Friday, March 27, 2009

Classic Car Parts - Don't pass up your local salvage yard when searching for that hard to find part

That's right. In this business they like to be referred to as "salvage yards", rather than "junkyards". Even if you think your part may be hard to find, don't skip calling your local salvage yard. They may not have it, but thanks to the computers and databases, chances are they are on one of two computer networks most salvage yards use. They can view other yards inventory, and order the part delivered to their location for your purchase. Here's what you will need to remember.

Two Different Inventory Networks
There are two main inventory databases shared by salvage yards, and they are run by Hollander and Pinnacle. Each network has over 2,000 yards full of inventory, but most yards are on only one network or the other. You will want to call different salvage yards until you find one on each network, having them check the database for that part. You have essentially checked 4,000+ salvage yards across the US within 15 to 30 mn's time. You will need to calculate shipping fees and other surcharges to decide if ordering the part is worth it, but most of the time it is on those hard to find parts.

There's another advantage than just being able to check 4,000 yards inventory at once. The search they do will also show what parts interchange with the part you are looking for. Many parts used by automobile manufacturers are the same parts used in other model lines at the same time. An example of this is the fuel pump of a 1980 GM van interchanges with the fuel pump of a 1969 Camaro. Many other Firebird and Camaro parts interchange also. This will help you find your part easier, and possibly make it cheaper to purchase.

One word of caution on used parts; Sometime it's best to use new parts or rebuilt parts for your classic car, especially when it comes to safety. Brake calipers, pads, steering wheel/column parts, etc. were sometimes not built as safely as they are now, and newer materials available today may even give you better performance if used. You will want to do some research weigh the benefits before deciding.

If you cannot find your part by contacting a salvage yard on either network, you may want to check out ebay and other online forums geared toward your model of car. Local car shows and auto clubs in your area may have someone either selling the parts you need, know who may have them for sale, or just be able to help you with any problems you may have. You may find an easier way to replace your hard to find part.

Classic Autos For Sale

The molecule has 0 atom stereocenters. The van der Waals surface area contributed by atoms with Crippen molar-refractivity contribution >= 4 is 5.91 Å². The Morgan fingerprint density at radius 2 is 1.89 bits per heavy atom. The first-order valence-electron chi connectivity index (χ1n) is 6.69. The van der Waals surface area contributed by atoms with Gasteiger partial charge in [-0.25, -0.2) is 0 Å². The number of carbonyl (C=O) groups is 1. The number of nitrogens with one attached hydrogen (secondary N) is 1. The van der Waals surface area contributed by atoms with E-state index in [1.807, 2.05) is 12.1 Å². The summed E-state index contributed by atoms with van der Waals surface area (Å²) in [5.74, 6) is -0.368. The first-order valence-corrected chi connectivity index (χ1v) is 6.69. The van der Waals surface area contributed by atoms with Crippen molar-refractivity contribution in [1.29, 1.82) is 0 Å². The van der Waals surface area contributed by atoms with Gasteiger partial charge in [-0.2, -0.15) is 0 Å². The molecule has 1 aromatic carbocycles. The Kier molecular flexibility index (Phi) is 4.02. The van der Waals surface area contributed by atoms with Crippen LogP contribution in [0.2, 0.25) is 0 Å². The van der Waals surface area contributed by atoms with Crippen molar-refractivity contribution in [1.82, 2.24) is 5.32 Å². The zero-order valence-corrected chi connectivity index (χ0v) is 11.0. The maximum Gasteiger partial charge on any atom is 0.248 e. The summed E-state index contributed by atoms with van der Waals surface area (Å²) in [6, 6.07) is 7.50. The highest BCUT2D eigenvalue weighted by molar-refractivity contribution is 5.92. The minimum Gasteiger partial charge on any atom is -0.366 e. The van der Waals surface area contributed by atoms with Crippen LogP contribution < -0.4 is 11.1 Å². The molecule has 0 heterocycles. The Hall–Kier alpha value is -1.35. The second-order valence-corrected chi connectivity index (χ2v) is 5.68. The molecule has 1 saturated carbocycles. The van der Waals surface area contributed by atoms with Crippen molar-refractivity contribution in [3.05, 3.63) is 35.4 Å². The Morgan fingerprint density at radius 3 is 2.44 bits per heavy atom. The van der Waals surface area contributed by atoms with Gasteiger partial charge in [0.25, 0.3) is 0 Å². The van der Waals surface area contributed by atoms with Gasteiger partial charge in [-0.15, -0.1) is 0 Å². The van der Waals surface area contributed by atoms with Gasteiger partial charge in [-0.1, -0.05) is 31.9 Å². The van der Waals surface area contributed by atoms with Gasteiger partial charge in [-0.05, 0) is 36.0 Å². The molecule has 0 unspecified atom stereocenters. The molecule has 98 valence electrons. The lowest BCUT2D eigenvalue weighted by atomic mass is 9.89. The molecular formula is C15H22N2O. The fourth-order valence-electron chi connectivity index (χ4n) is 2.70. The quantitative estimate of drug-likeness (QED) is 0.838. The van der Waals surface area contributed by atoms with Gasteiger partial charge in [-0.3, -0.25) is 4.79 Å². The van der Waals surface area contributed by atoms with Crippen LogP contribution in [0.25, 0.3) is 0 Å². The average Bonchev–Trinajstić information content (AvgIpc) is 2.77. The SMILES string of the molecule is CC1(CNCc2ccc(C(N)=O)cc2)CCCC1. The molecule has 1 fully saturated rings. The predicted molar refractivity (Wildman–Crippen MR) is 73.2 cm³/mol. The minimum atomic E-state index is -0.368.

Classic Auto Parts For Sale

Wednesday, February 11, 2009

Muscle cars - why did the fad die so soon?

Muscle cars refer to the small and intermediate American automobile model lines in the late 1960's to the early 1970's, that had large V8 engines. These models were designed around a midrange motor, but some manufacturers allowed the option of some rather large engines, including the Chevrolet 454 ci. It's no coincidence that the muscle car era coincided with the WWII baby boomers becoming legal driving age. After WWII, hot rods were born when guys wanted to have more horsepower and go faster. Hot rods are rebuilt or modified cars to create more horsepower. The problem was, it was expensive and you had to do a lot of the work yourself if you didn't have the cash, so it was a small market.

Pontiac started everything with the GTO option on the 1964 Pontiac Tempest. The GTO option included GTO badging, trim, and the larger 389 engine. Planning on selling 5,000, Pontiac got bombarded by selling 32,450 models, and the race was on when Ford released the Mustang in 1965, selling more than 1.5 million in less than two years. Other muscle cars include the Buick GS Chevrolet Camaro, Chevrolet Chevelle SS, Chevrolet Nova SS, Dodge Challenger, Dodge Charger, Dodge Daytona, Dodge Superbee, Ford Mustang, Mercury Cougar, Oldsmobile 442, Plymouth 'Cuda, Pontiac Firebird, and Pontiac GTO. Some of these models are technically "pony" cars, but they can fit in the muscle car definition. Pony cars are smaller sized models, and muscle cars are midrange models.

Safety lobbying groups caught on early that squeezing such a large engine in a car designed around an engine much smaller was a bad mixture, not to mention that they were being marketed to younger drivers. The lobbying groups also opened the eyes to insurance companies, and quickly there were severe surcharges on muscle cars. This helped a new niche grow, the "stripped down" muscle car. The Plymouth Road Runner and Dodge Super Bee were good examples of this, where a lot of the options are stripped out and the lavish interiors are plain. Not only did this help keep the cost down, but it kept the weight down as well, which kept increasing each year on most models.

In 1971, auto manufacturers had to detune engines to run on unleaded fuel under new EPA guidelines, which brought the horsepower down substantially. The OPEC Oil Embargo in 1973 basically was the last hit that ended the muscle car era. With gas shortages, there was no way anyone could sell a car that got such poor gas mileage, and the options weren't even there if someone really wanted to get a large engine.

For more muscle car information, visit these links:
Muscle Car Information
Muscle cars for sale
Muscle car forums
Muscle car history
AMC Muscle Car History